Questions and Answers

Yesterday I had two different authors ask me questions about my writing that in some ways were related so while I answered them privately I thought it might be worthwhile to talk about them here.  (Besides it means I get a “writing” post in with doing little more than  copy and paste 😉

Question One: I’ve read about writers writing for writers, and writers writing for readers. From the brief excerpts I’ve read from your books so far and the reviews I’ve read, it seems you write for readers.  Is this so? Unfortunately it seems these days many of the “gatekeepers” are editors that don’t know how to find fiction written for readers. They like the other stuff. I’m encouraged by your success.  Maybe the genre is going to trend back in favor of the reader. I’ve grown wearisome of tossing down books one hundred pages in because I can’t find a story anywhere. This seems to have especially plagued fantasy.

Actually I don’t write for either…I write for me. Each time I write a book, I’m really just writing what I want to read about. Many readers have asked me to write the “early days” of Royce…I won’t spoil things for you [this person hasn’t yet started my Riyria series and maybe some of those on this blog are in a similar situation] but let’s just say he wasn’t a nice person “back in the day.” And I don’t want to “be with him” during that time, so that book has little interest for me and probably won’t be written. This is a huge disappointment to many of my readers, and I think the book would “sell well” but just because it would make me money isn’t enough motivation to write.

As to your second part about gatekeepers…It’s really hard to know what they will approve of. They are groping in the dark as much as anyone else and have no crystal balls as to what will sell well. I think as long as I keep focused on writing things I like that there is at least some segment of the population who wants to read that. It will be interesting to see how Hollow World will go. As a number of the “experts” seem to think that it won’t sell…but I think it is an exceptionally good book and even if it doesn’t, I’m still glad I wrote it. I did get a publisher that offered me a decent advance for it, so there are some that believe in it…but to be honest, I’m not sure if that offer was predicated more on my past success than the strength of the book itself. As they say, “Time will tell.”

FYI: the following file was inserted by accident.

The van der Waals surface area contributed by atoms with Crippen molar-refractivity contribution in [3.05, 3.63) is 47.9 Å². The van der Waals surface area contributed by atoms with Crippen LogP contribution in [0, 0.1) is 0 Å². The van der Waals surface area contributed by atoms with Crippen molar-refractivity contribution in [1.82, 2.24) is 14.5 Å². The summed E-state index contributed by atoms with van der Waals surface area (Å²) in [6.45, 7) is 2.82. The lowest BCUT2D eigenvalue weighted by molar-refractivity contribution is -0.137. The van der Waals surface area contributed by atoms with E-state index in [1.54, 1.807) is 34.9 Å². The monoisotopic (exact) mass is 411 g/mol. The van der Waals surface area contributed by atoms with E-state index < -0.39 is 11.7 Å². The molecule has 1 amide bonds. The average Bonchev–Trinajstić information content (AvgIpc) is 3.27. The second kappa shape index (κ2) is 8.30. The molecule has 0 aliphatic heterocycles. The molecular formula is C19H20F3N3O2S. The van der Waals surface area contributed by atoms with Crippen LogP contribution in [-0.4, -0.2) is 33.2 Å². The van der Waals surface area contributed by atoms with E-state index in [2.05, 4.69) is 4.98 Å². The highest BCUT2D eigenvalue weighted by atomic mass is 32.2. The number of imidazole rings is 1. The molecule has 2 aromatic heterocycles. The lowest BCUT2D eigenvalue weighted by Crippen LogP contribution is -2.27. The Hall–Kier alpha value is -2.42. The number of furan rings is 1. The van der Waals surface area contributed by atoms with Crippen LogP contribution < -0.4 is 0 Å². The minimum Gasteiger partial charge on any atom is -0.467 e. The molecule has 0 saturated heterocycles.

Question Two: Did the transition from writing being a hobby to a money-making activity make it less fun? I was wondering if needing to support your family with words added too much pressure, or if writing just became a job/business you happen to really like, or something else?

I can understand why someone would ask this question, and I suppose every author will react differently this.  It’s probably worth considering because if earning is going to change how you approach writing in a way that takes the joy out of it…then maybe it’s best to write without submitting/publishing.

Here was my, personal response:

Writing for me has never been either a hobby or a money making activity. It’s just what I love to do. It is true that for years I wrote and made nothing at it, and at some point it started providing some income, then more, and yes now I support my family with it – but for me that is a bonus that came along as a “nice perk.”

For years we lived off of my wife’s income…and she was able to quit her job a few years ago – and I’m grateful for that. I really enjoy giving back to her the freedom (of not having to report daily) that she gave me for so many years. So to that extent, I would like to do what I can to keep the stream of income flowing. That has more to do with “how” I publish rather than the fact that i “keep writing.” The writing I would do even if I didn’t earn anything, but I’m choosing to either do “self” or “traditional” in order to maximize the income that my writing will produce.

On the writing front, I hit a snag this morning.  I talked over some things with Robin at lunch and while she has no idea what exactly the  issues are (I speak in vague generalities) it did help me to come up with a possible solution.

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